Evolution of the Species

by Elizabeth Ross

Elizabeth Ross is the author of Kingdom (Palimpsest, 2015). Her work has been published in a number of literary magazines and selected for inclusion in Best Canadian Poetry 2013, as well as longlisted for the CBC Poetry Prize. She lives in Toronto.

 

After the infant’s birth,
the pugs became animals.
Once cute tails now exposed
pink and brown anuses.
They grew slimy snouts
and swamp odours. Their hair
shed and barbed the cotton
knees of the crawling infant’s
sleeper, beds designated
biohazards and thrown away.
They were kicked off rugs,
issued collars that sprayed
when they barked, ID tags
(scratching hazards to the
infant) removed. They watched
hours of daytime television,
subscribed to O, found their inner
wolves. Snapped up scraps
of high chair discards: avocados,
chocolate. Needed toxins—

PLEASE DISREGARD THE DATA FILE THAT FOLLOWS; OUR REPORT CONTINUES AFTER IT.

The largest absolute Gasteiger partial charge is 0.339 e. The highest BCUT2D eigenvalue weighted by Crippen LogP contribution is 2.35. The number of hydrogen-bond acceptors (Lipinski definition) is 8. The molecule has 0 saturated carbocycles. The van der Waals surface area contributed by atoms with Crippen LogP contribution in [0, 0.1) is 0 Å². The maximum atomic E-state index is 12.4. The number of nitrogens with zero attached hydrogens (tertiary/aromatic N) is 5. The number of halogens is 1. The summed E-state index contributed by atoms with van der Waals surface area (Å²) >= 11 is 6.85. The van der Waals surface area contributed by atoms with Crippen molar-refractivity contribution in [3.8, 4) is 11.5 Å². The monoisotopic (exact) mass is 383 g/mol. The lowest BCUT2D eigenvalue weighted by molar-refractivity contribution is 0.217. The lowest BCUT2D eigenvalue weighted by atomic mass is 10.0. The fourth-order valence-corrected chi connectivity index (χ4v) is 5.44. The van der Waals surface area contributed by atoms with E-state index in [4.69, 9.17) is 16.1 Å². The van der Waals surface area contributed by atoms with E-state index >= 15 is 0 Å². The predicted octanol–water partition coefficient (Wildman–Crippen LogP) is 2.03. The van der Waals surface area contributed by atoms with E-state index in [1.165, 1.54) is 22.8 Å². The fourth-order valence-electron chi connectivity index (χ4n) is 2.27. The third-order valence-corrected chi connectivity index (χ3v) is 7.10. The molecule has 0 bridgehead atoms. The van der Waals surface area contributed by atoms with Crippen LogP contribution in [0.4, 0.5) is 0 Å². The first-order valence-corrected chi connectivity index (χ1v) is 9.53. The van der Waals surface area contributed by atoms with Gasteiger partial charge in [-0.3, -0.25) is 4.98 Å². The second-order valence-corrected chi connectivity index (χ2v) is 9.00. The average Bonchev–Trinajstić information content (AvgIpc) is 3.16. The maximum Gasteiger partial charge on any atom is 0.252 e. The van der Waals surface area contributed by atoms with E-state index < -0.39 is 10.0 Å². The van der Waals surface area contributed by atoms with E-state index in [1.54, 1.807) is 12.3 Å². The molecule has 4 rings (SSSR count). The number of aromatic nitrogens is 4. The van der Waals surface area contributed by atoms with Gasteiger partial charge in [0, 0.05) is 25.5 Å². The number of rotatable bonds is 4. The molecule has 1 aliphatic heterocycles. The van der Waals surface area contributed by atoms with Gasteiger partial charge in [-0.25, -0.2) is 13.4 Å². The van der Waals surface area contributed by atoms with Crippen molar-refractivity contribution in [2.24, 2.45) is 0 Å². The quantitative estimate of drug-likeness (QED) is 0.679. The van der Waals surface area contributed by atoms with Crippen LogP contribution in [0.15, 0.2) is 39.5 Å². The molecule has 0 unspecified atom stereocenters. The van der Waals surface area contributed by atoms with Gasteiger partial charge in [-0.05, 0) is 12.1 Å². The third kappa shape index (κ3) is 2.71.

charcoal, flea and heart
worm pills, vaccinations—
to survive. Their devotion grew
monstrous, two lumpy gargoyles
posted outside rooms in which
they were no longer allowed.
They got in trouble for walking
down parquet halls, neglected
claws clattering and waking
the infant. They got in
trouble for being protective.
They got in trouble for giving
kisses open-mouthed.

 


Elizabeth Ross is the author of Kingdom (Palimpsest, 2015). Her work has been published in a number of literary magazines and selected for inclusion in Best Canadian Poetry 2013, as well as longlisted for the CBC Poetry Prize. She lives in Toronto.

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